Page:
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Are the budget eBay video stabilizers any good?

Discussion in 'Videography' started by Skylark, May 15, 2017.

  1. Skylark

    Skylark Premium Member

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  2. Randy Stiefer

    Randy Stiefer Member

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    I bought one similar to the top one at Best Buy. So far it seems to offer some advantage in certain shooting situations. Still learning it and from all reports it takes time to get good at using it.
     
  3. pszilard

    pszilard remektek.smugmug.com

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    I found it next to useless. I could get static balance, but not dynamic balance. Plus moving the lens, e.g. zooming, upset the balance. I sold my steady cam and bought a Zhiyun Crane. Much better.
     
  4. Greg_E

    Greg_E Premium Member

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    Several people are liking the Zhiyun Crane. The other types of gimbaled "things" are really meant for primes so that the weight doesn't shift. And they are all up to the quality of the x and y movements. Lots of DIY plans on the web, some are really good, but hard to build them cheaper than buying the same design.
     
  5. Skylark

    Skylark Premium Member

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    Obviously the Zhiyun crane would be great but it's a lot of money and not what I need right now.

    Seems these budget option's take some tweaking plus some small modifications and they also need to be used within their limits but once setup and mastered they perform well.

    A manual gimbal is a pretty basic device, it seems getting the setup balance for your particular rig is the big challenge. The cheaper ones have no instruction/limited weights etc so for the non DIY person will probably not work out well. On Amazon there's more than a few negative reviews due to parts coming loose, basic fixes. Another one is offset tripod mounts on bodies creating balance havoc!
     
  6. Skylark

    Skylark Premium Member

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    Has no one at least tried any of these?
     
  7. Nick Pitsas

    Nick Pitsas Well-Known Member

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    Sorry for the late reply, but I just came across this post. Here's some info in case you haven't made a decision yet.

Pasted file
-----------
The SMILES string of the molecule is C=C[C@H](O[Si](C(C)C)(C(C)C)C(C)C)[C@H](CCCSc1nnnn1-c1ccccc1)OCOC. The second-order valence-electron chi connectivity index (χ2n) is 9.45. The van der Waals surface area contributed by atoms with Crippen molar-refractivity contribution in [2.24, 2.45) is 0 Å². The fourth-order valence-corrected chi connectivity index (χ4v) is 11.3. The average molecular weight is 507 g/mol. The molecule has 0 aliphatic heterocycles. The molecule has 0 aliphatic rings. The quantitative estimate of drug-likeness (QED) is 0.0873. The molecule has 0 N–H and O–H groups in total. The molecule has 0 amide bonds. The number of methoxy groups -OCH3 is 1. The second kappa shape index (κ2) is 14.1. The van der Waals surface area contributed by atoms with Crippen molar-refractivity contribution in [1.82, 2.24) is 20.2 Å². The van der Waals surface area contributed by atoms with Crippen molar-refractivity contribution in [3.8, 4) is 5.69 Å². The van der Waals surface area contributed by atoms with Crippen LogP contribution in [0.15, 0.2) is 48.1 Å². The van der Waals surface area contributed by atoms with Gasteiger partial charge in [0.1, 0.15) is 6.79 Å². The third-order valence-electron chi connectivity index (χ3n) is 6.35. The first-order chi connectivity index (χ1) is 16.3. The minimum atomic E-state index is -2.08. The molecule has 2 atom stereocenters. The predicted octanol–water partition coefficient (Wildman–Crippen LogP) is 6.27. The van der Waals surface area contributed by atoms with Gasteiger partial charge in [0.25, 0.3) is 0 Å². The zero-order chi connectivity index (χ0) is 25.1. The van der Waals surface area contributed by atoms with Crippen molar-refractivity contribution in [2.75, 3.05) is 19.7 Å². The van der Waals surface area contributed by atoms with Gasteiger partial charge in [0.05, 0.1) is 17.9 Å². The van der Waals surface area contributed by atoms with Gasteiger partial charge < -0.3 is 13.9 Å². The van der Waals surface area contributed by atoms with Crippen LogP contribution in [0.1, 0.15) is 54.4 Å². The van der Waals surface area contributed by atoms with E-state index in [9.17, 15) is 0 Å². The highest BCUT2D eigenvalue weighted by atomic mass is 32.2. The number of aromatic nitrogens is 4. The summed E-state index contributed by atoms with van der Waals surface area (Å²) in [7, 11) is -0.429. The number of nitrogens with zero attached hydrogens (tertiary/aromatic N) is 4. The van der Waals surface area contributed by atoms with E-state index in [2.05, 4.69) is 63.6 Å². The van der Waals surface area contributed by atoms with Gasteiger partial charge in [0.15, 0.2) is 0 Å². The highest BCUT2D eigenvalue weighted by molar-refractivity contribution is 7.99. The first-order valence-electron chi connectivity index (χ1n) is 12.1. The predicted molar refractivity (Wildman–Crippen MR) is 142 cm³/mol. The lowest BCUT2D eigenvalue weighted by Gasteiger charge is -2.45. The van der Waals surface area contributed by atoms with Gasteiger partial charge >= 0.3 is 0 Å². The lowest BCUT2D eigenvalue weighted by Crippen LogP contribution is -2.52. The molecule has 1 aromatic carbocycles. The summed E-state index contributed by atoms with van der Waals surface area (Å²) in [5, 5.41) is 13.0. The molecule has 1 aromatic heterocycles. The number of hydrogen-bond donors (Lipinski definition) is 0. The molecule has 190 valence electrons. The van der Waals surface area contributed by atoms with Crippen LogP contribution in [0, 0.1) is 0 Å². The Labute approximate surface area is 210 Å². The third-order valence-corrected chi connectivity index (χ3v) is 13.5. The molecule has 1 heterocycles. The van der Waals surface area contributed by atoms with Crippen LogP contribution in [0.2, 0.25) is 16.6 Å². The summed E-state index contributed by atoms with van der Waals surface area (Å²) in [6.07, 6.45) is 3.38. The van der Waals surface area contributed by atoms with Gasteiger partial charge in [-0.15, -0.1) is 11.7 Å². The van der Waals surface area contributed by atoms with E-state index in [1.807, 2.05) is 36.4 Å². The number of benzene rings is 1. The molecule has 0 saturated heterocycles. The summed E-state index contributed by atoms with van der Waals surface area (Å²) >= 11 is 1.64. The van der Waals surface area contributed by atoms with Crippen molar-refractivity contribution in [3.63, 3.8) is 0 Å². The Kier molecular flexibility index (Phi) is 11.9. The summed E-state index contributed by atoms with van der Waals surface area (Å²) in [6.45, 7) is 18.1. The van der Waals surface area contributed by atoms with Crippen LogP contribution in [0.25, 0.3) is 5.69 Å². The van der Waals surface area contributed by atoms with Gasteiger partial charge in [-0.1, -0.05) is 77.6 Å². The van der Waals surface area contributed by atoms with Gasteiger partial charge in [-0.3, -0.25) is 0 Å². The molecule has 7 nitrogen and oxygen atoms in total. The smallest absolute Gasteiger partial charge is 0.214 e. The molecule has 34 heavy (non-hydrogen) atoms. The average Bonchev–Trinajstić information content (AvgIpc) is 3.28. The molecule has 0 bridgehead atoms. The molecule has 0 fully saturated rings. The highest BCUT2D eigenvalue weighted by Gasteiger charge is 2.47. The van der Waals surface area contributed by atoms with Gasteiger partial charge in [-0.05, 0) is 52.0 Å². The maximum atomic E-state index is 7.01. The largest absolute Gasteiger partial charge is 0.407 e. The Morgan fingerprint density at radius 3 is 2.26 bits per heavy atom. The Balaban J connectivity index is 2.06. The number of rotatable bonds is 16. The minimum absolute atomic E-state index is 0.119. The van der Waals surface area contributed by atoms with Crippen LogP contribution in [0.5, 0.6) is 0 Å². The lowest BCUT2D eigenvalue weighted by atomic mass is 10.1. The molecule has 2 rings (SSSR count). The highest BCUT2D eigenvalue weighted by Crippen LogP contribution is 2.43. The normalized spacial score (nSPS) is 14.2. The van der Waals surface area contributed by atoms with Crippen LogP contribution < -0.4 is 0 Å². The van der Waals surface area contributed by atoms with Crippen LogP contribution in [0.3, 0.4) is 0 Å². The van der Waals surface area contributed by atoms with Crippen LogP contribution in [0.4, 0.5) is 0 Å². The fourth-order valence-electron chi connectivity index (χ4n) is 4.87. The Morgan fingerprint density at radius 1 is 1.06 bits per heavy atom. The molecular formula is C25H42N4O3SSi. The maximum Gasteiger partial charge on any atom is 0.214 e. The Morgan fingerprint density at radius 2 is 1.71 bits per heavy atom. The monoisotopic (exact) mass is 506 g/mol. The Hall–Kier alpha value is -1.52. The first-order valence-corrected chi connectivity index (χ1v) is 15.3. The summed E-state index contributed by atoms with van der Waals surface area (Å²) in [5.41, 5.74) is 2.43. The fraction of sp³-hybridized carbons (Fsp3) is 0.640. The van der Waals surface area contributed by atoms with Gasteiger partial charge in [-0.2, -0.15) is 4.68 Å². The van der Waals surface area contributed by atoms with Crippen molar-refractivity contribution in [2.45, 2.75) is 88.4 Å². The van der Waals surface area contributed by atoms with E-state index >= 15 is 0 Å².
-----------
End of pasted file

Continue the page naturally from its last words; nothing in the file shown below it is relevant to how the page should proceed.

Yes, I have both of these. I have used the Pro S40 with a camcorder with about the same weight as an X-T2 with a small lens. Once I got the balance right, it worked fine with some practice. However, these things do not perform miracles so you will need to put in some effort into technique. Note that I said a camcorder. This means that there were no interchangeable lenses and no change of balance point regardless of focal length as you zoom in and out with the camcorder lens. With an interchangeable lens camera, every time you change lenses or change focal length with a zoom that changes size as you zoom, your balance is lost. Re-balancing in the middle of a shoot is not practical, especially if you are under pressure. Balancing is very sensitive. For example having the lens cap on or off will unbalance the setup. So you either need to set it up to use a prime lens dedicated to steadicam work or a zoom lens at a fixed (preferably its widest) focal length. On that point, the wider the lens, the easier it is to get a good result.

    I also have the red one, which works very well with a GoPro or similar. Take a look at this video. I did all of the moving shots in the video with it and a GoPro:



    Apart from the fact that you can't change the lens on a GoPro, all the above comments apply to this one too. I think it is more suitable for smaller cameras. Check the specs, but I think something like an X-T2 with a 16-55mm would be too big for it.

    By the way, there are plenty of youtube videos to help you learn how to balance and use these.

    Hope this helps.
     

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